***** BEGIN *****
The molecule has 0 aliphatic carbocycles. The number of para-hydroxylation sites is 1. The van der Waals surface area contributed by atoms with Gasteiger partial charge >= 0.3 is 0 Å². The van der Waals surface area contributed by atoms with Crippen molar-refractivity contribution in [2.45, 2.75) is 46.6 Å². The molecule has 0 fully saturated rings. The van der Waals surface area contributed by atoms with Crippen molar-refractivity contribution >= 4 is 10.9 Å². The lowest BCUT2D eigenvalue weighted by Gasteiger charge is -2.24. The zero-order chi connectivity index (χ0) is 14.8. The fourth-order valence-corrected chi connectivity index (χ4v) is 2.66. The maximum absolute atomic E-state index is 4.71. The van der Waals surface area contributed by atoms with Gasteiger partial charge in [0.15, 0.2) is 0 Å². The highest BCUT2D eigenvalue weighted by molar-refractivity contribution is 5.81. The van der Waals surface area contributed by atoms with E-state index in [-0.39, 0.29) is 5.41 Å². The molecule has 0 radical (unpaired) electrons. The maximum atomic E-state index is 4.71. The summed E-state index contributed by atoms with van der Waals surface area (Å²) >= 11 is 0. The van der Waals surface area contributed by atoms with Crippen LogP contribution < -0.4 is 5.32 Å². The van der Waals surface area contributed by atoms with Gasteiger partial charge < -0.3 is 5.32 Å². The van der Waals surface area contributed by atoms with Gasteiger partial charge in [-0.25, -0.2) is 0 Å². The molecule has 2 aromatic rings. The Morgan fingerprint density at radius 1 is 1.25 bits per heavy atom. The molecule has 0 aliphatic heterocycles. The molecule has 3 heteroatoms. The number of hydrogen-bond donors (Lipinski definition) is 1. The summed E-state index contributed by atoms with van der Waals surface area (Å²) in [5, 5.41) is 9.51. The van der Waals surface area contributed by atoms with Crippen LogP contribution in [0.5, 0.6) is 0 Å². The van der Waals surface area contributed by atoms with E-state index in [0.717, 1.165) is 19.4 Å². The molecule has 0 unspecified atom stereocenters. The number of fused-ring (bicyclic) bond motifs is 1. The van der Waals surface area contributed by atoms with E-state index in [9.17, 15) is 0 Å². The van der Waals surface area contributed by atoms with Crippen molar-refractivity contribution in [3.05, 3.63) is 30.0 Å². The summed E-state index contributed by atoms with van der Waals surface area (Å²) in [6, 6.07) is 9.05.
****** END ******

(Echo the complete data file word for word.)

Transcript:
The molecule has 0 aliphatic carbocycles. The number of para-hydroxylation sites is 1. The van der Waals surface area contributed by atoms with Gasteiger partial charge >= 0.3 is 0 Å². The van der Waals surface area contributed by atoms with Crippen molar-refractivity contribution in [2.45, 2.75) is 46.6 Å². The molecule has 0 fully saturated rings. The van der Waals surface area contributed by atoms with Crippen molar-refractivity contribution >= 4 is 10.9 Å². The lowest BCUT2D eigenvalue weighted by Gasteiger charge is -2.24. The zero-order chi connectivity index (χ0) is 14.8. The fourth-order valence-corrected chi connectivity index (χ4v) is 2.66. The maximum absolute atomic E-state index is 4.71. The van der Waals surface area contributed by atoms with Gasteiger partial charge in [0.15, 0.2) is 0 Å². The highest BCUT2D eigenvalue weighted by molar-refractivity contribution is 5.81. The van der Waals surface area contributed by atoms with E-state index in [-0.39, 0.29) is 5.41 Å². The molecule has 0 radical (unpaired) electrons. The maximum atomic E-state index is 4.71. The summed E-state index contributed by atoms with van der Waals surface area (Å²) >= 11 is 0. The van der Waals surface area contributed by atoms with Crippen LogP contribution < -0.4 is 5.32 Å². The van der Waals surface area contributed by atoms with Gasteiger partial charge < -0.3 is 5.32 Å². The van der Waals surface area contributed by atoms with Gasteiger partial charge in [-0.25, -0.2) is 0 Å². The molecule has 2 aromatic rings. The Morgan fingerprint density at radius 1 is 1.25 bits per heavy atom. The molecule has 0 aliphatic heterocycles. The molecule has 3 heteroatoms. The number of hydrogen-bond donors (Lipinski definition) is 1. The summed E-state index contributed by atoms with van der Waals surface area (Å²) in [5, 5.41) is 9.51. The van der Waals surface area contributed by atoms with Crippen LogP contribution in [0.5, 0.6) is 0 Å². The van der Waals surface area contributed by atoms with E-state index in [0.717, 1.165) is 19.4 Å². The molecule has 0 unspecified atom stereocenters. The number of fused-ring (bicyclic) bond motifs is 1. The van der Waals surface area contributed by atoms with E-state index in [9.17, 15) is 0 Å². The van der Waals surface area contributed by atoms with Crippen molar-refractivity contribution in [3.05, 3.63) is 30.0 Å². The summed E-state index contributed by atoms with van der Waals surface area (Å²) in [6, 6.07) is 9.05.